A flurry of technology mergers and acquisitions (M&A) are set to happen before 2020, a new report predicts.

However private equity firms – which have recently been elbowing trade buyers out of the way to splash the cash on tech targets, such as in the $5.3bn (£3.8bn) buyout of Nets – could soon see their bubble burst.

According to a report from tech-focused deal advisers Hampleton Partners, the availability of cheap debt has allowed private equity to outbid trade buyers. But as interest rates look set to rise, this bubble could burst – possibly causing a price correction.

Read more: A fintech M&A bonanza drove deal value to its highest level last year, as the UK led the way

“Despite the slowdown in the second half of last year, the overall outlook in the foreseeable future is very positive as continued technological disruption forces established vendors and new market entrants to innovate and stay competitive via tech M&A,” said Hampleton founder Miro Parizek.

Though the data showed a dip in tech deal value and volume last year, Parizek believes this is likely to be “a blip” in the scheme of the next year.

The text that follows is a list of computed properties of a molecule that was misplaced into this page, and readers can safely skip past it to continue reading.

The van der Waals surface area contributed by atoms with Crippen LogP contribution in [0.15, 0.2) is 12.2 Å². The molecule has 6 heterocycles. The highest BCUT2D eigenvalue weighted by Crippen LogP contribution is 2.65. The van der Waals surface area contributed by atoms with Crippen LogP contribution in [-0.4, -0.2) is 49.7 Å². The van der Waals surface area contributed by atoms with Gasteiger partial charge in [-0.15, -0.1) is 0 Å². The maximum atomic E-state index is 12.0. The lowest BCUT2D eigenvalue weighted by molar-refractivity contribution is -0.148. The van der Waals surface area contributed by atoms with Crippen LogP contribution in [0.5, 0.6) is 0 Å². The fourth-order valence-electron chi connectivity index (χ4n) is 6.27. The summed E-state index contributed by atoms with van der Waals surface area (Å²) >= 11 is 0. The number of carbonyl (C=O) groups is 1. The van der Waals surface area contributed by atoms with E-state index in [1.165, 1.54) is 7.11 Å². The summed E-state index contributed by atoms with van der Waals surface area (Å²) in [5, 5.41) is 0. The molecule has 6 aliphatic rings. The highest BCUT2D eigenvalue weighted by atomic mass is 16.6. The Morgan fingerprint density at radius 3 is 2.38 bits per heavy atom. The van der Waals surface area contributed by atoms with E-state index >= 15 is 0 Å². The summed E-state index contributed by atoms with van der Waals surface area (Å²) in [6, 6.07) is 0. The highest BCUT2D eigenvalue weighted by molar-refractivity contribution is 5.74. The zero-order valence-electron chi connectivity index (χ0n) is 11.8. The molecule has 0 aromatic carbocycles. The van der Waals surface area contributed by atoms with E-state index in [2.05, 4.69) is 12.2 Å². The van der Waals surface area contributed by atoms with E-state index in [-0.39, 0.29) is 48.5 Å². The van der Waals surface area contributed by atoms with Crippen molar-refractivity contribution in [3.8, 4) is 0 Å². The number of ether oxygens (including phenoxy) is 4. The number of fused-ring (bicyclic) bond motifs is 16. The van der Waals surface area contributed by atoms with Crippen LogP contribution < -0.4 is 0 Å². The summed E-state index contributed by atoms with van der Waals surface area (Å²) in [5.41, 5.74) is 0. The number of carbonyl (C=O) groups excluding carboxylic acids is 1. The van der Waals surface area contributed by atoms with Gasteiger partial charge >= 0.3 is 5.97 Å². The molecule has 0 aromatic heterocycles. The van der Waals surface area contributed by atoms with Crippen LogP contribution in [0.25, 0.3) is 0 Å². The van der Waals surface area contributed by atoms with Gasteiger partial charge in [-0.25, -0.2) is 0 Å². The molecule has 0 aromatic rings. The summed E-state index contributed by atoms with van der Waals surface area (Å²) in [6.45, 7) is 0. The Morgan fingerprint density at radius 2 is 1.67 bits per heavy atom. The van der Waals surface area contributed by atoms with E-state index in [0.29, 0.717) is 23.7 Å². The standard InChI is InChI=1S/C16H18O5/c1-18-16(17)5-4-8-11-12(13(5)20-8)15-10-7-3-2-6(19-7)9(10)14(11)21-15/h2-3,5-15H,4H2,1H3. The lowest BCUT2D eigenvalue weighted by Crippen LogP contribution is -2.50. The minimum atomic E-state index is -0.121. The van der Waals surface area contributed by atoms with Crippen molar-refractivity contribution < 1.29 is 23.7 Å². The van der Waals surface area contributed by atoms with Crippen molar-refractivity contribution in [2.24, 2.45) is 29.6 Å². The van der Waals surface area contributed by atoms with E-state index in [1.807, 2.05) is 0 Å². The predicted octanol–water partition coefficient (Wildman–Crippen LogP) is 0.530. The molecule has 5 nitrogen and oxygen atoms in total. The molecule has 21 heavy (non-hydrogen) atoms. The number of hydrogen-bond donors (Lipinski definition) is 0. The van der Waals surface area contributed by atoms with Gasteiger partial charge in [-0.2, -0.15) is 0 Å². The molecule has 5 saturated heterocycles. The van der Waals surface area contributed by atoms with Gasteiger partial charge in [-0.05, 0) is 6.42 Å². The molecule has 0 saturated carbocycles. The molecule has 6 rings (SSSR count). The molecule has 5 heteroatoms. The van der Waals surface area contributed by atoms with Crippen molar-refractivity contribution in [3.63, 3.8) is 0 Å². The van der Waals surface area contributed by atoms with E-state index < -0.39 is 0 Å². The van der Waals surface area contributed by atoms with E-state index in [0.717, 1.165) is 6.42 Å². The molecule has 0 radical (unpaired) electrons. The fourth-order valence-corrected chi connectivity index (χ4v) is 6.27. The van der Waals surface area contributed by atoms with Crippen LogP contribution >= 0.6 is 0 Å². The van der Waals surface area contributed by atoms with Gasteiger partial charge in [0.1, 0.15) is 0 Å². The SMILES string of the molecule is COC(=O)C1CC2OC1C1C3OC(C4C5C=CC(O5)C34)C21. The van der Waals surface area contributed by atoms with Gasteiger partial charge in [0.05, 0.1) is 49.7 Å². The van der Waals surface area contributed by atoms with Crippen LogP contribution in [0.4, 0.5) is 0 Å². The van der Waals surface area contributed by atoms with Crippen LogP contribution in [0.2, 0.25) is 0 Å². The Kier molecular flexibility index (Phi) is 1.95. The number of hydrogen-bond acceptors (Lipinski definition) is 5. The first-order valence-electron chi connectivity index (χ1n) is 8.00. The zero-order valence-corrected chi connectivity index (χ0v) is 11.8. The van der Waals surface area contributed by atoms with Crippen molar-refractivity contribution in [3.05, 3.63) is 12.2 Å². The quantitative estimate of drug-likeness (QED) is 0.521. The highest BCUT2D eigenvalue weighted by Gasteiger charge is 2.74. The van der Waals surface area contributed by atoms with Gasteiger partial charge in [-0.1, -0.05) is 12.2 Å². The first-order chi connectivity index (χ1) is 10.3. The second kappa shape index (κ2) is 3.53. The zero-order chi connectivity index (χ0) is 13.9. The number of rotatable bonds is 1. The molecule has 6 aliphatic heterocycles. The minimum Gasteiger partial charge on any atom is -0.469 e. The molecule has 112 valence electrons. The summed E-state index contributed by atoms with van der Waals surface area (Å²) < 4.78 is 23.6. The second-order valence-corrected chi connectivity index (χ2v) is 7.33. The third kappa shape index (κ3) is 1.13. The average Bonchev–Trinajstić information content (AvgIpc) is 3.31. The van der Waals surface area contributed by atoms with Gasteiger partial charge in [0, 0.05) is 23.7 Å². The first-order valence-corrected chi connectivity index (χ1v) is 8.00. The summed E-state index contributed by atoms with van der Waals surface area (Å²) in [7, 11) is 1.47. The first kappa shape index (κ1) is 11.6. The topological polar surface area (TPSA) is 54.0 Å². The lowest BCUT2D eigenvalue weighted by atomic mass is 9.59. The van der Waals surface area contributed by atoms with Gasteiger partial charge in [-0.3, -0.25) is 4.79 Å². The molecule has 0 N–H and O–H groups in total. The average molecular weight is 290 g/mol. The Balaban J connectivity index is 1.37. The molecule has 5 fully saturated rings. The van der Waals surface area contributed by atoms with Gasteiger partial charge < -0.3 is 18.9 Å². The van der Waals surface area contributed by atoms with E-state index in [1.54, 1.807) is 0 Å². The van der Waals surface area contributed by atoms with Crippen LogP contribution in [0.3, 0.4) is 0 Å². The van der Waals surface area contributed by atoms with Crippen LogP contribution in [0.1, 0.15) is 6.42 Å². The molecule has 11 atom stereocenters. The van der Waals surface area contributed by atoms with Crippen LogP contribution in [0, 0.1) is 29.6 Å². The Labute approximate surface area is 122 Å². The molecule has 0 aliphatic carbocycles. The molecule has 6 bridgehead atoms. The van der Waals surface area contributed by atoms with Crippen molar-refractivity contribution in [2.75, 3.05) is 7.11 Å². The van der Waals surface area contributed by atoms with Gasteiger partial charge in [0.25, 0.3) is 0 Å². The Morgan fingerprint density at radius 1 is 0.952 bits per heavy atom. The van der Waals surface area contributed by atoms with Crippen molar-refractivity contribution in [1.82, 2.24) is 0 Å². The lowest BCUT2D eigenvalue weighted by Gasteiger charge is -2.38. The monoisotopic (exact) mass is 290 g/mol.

“The technological and resulting behavioural and social change is forcing established companies to acquire and integrate companies at the leading-edge of artificial intelligence, blockchain, cybersecurity and many other technologies,” he added.

Read more: Tech giants, Chinese buyers and activist investors are the new drivers of mergers and acquisitions, business heads claim

Globally, Hampleton recorded 3,441 tech deals last year worth a combined $325bn. This compares to 4,043 worth $506bn a year prior.

As far as the UK is concerned, Parizek noted that the country has leading expertise in areas such as artificial intelligence and machine learning.

He added that the Brexit vote appears to have had little lasting effect on deal value or volume – and that in the medium term, it could even be a driver if young businesses are forced to find talent abroad by either selling themselves or buying a peer.

Read more: The UK is a driving force in tech M&A while artificial intelligence is boosting global deal activity

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